Army cutting off animals’ water in Whittington


Whittington ranges used to be a place of harmony.

The army in Whittington is embroiled in yet another row - this time after cutting off the water supply to farmers' livestock.

MoD officials have already been accused of preventing disabled horse riders using a bridleway crossing the local shooting ranges.

And it was claimed a glaring error in building massive bullet-catching sand hills resulted in a huge waste of public money.

Cutting off brook

Now it is alleged that Whittington's, 'neighbours from hell', have completely cut off Leasowe brook.

The man in charge, Major James Salisbury, was told about the problem six months ago.

Local landowners say this, "disgraceful situation", is now rapidly worsening and still Salisbury has done nothing.

A check showed that water was still flowing along the brook onto the ranges.

The blockage appears to be caused by a culvert the MoD put in under a bridge.

Maintenance failure

A lax failure in maintenance seems to have resulted in the now raised culvert becoming a dam, instead of a pipe.

The upshot is people's animals going short of water.

In the case of the disabled riders and the sand hill engineering mistake, MoD officials simply ignored the questions put to them.

And so far, they have said nothing about Leasowe brook.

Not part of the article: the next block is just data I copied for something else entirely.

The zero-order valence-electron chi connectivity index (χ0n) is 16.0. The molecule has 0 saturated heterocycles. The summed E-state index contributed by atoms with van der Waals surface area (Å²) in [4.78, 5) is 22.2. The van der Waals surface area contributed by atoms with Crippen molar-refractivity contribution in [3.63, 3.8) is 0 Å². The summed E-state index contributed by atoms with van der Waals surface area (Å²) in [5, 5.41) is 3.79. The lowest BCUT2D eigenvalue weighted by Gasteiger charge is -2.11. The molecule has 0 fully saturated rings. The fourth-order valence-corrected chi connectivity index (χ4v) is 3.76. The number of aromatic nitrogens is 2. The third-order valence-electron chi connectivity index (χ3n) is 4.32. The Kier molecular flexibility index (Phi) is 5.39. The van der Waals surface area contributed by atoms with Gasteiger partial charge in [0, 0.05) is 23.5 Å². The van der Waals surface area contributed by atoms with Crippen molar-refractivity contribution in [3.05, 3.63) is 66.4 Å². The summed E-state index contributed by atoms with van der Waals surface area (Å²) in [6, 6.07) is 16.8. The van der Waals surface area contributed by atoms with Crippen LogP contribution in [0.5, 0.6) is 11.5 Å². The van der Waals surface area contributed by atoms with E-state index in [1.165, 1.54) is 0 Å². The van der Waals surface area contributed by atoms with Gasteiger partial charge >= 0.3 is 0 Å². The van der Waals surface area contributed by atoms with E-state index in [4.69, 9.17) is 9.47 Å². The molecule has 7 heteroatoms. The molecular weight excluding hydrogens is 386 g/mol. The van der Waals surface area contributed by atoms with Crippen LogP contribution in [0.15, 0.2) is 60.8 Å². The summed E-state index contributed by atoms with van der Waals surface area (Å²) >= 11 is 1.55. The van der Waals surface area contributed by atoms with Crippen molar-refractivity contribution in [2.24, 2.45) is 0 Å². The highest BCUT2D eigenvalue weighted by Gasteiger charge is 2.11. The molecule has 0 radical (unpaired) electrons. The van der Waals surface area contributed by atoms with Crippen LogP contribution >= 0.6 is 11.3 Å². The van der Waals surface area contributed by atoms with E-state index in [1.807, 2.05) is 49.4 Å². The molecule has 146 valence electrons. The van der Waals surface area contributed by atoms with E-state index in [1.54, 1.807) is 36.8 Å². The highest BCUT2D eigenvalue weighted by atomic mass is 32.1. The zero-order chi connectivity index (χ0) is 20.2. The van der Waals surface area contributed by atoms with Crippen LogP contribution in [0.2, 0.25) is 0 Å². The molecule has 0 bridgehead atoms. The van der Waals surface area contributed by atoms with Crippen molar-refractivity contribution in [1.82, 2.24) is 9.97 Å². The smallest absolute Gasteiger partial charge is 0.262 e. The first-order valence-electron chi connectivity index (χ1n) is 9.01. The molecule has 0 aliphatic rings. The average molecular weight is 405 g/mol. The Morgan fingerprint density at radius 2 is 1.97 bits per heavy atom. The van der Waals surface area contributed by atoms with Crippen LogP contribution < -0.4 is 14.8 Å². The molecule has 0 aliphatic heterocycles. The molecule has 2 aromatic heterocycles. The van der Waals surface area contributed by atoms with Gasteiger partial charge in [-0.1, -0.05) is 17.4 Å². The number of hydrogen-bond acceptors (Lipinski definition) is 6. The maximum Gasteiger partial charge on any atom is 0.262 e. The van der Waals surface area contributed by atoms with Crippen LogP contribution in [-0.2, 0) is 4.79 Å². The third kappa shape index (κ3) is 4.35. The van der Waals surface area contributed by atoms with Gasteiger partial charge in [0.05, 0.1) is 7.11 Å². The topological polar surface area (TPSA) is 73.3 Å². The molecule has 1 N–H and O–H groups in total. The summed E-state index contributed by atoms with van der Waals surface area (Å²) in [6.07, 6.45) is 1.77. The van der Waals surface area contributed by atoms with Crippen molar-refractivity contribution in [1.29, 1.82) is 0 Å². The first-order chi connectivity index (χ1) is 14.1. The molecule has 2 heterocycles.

Soured relations

At one time the army had good relations with Whittington's host civilian community.

But of late the attitude of managers in charge of the ranges has appeared to sour.

There have been increasing efforts to keep the public off the land.

Neighbours from hell

Security failures led to criminals using the ranges as an easy covert access route for attacking adjoining properties.

Arsonists and vandals were allowed to wreck army property with impunity at huge cost to the taxpayers.

Youngsters' safety was put at risk because they were left free to abuse potentially dangerous equipment.

A guard allegedly told one landowner that it was policy never to challenge people found on the ranges.

"Manager"s threats

A man claiming to manage the ranges screamed and swore at a journalist who reported on problems at the site. His identity was confirmed by staff at Whittington Barracks. But then the MoD denied knowing who he was.

Criminals from as far afield as the south coast were said to have been drawn to the insecure moorland.

Villagers were alarmed by poachers, badger baiters, people hunting with dogs and stalkers who were regularly seen on the ranges.

Major James Salisbury, who was told about Leasowe brook drying up last February, denied that anyone in his department had seen the "Phoenix's enquiry, adding: "We have a defined process to ensure we do answer all inquiries in a prompt and timely manner.

"Therefore I would suggest that we will need a little time to do so and ask if you would please be  patient with us to allow us to do so."

Related information
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